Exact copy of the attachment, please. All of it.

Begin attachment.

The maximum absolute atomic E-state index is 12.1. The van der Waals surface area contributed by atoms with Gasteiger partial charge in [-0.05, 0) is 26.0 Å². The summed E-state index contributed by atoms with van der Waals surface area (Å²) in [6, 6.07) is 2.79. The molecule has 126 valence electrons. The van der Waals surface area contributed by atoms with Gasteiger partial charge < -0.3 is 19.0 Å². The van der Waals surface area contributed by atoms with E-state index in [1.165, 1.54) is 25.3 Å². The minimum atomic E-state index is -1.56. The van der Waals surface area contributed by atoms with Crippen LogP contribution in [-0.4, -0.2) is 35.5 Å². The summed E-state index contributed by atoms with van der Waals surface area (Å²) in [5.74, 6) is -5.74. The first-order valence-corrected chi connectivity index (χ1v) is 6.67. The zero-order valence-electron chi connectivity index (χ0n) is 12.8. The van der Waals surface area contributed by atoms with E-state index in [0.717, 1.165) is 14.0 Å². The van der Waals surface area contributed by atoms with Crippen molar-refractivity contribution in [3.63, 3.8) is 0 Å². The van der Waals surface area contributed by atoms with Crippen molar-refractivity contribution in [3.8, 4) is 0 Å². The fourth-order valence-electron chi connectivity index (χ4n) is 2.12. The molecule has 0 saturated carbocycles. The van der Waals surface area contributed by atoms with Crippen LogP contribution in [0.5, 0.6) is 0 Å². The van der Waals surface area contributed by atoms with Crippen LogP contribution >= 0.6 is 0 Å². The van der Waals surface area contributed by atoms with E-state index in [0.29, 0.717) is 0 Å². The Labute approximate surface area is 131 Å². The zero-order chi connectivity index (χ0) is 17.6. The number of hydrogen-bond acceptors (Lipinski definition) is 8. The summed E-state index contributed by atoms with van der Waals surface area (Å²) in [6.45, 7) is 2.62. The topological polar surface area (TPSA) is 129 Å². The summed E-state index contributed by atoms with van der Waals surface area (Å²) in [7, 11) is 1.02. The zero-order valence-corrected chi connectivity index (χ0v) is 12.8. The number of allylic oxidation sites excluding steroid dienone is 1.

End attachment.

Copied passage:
The maximum absolute atomic E-state index is 12.1. The van der Waals surface area contributed by atoms with Gasteiger partial charge in [-0.05, 0) is 26.0 Å². The summed E-state index contributed by atoms with van der Waals surface area (Å²) in [6, 6.07) is 2.79. The molecule has 126 valence electrons. The van der Waals surface area contributed by atoms with Gasteiger partial charge < -0.3 is 19.0 Å². The van der Waals surface area contributed by atoms with E-state index in [1.165, 1.54) is 25.3 Å². The minimum atomic E-state index is -1.56. The van der Waals surface area contributed by atoms with Crippen LogP contribution in [-0.4, -0.2) is 35.5 Å². The summed E-state index contributed by atoms with van der Waals surface area (Å²) in [5.74, 6) is -5.74. The first-order valence-corrected chi connectivity index (χ1v) is 6.67. The zero-order valence-electron chi connectivity index (χ0n) is 12.8. The van der Waals surface area contributed by atoms with E-state index in [0.717, 1.165) is 14.0 Å². The van der Waals surface area contributed by atoms with Crippen molar-refractivity contribution in [3.63, 3.8) is 0 Å². The van der Waals surface area contributed by atoms with Crippen molar-refractivity contribution in [3.8, 4) is 0 Å². The fourth-order valence-electron chi connectivity index (χ4n) is 2.12. The molecule has 0 saturated carbocycles. The van der Waals surface area contributed by atoms with Crippen LogP contribution in [0.5, 0.6) is 0 Å². The van der Waals surface area contributed by atoms with Crippen LogP contribution >= 0.6 is 0 Å². The van der Waals surface area contributed by atoms with E-state index in [0.29, 0.717) is 0 Å². The Labute approximate surface area is 131 Å². The zero-order chi connectivity index (χ0) is 17.6. The number of hydrogen-bond acceptors (Lipinski definition) is 8. The summed E-state index contributed by atoms with van der Waals surface area (Å²) in [6.45, 7) is 2.62. The topological polar surface area (TPSA) is 129 Å². The summed E-state index contributed by atoms with van der Waals surface area (Å²) in [7, 11) is 1.02. The zero-order valence-corrected chi connectivity index (χ0v) is 12.8. The number of allylic oxidation sites excluding steroid dienone is 1.